At this time in our history, there is a vicious battle for the mind and the ownership of the culture’s soul. Christianity would be an attractive choice if more Christians lived as Christians, and were not hell-bent on becoming spokesmen for the trends of society that draw Christians away from the foundational truth of the Gospel of Christ. If you have a passion for a particular segment of society that needs help, make sure that what that society stands for is not contrary to God’s purposes and righteousness, or you will find yourself fighting against God, and that is a lose-lose situation.

      Christ is the cornerstone of the culture that Christians abide by. We are the living stones in the Lord who are building the spiritual house of God through Christ. We cannot do this by bringing the corrupted culture of the world into God’s holy building project. We have a mandate to keep cultural cruelty out of our testimony of love. 1Pet. 2:4 As you come to Him, a living stone — rejected by people but chosen and honored by God —  5 You yourselves, as living stones, a spiritual house, are being built to be a holy priesthood to offer spiritual sacrifices acceptable to God through Jesus Christ. This we will do when we seek God with all of our hearts.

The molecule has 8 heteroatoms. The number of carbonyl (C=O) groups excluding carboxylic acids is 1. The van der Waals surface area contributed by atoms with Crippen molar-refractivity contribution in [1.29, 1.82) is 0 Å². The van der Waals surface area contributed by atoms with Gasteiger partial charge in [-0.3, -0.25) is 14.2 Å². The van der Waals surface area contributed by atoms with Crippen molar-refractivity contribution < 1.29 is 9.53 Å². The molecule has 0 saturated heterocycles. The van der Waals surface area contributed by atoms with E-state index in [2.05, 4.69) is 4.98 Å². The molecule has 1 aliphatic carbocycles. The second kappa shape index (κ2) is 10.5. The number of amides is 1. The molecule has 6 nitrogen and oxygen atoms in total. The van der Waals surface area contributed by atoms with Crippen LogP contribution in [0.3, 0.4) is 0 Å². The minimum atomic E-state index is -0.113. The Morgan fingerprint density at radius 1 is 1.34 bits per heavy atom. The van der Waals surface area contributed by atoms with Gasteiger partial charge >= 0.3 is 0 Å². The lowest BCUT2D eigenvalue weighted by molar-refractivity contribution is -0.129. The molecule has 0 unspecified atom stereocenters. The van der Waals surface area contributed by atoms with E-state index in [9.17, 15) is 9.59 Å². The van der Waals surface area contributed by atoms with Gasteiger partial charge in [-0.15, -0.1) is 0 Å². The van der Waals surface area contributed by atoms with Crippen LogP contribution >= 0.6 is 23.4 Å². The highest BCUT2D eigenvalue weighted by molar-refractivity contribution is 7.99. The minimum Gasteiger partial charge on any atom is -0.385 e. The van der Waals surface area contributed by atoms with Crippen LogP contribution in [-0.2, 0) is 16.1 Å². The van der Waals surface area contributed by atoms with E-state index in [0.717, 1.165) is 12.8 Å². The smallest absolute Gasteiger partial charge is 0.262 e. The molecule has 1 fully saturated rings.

Why Does God Hate Me?

Malachi 1:2 “I have always loved you,” says the LORD. But you retort, “Really? How have you loved us?” And the LORD replies, “This is how I showed my love for you: I loved your ancestor Jacob, 3 but I rejected his brother, Esau, and devastated his hill country. I turned Esau’s inheritance into a desert for jackals.”

      When someone feels hated by God, it is a hard place to come out of. The Psalmist Heman the Ezrahite wrote Psalm 88, and he seems to have been in a state of despair. Heman’s thoughts and self-doubt are expressed out of anguish, and basically, he seems to be saying that God hates him. Of course, this was not true, but the feelings were in his heart and he felt raw and vexed of soul. Psalm 88:14 LORD, why do you reject me? Why do you hide your face from me? 15 From my youth, I have been suffering and near death. I suffer your horrors; I am desperate. 16 Your wrath sweeps over me; your terrors destroy me. 17 They surround me like water all day long; they close in on me from every side. Heman’s groans can be felt, and his thoughts are filled with emotional despair which causes him to make a final statement of loss, and its reason hurts the heart to think about it. Psalm 88:18 You have taken away my companions and loved ones. Darkness is my closest friend.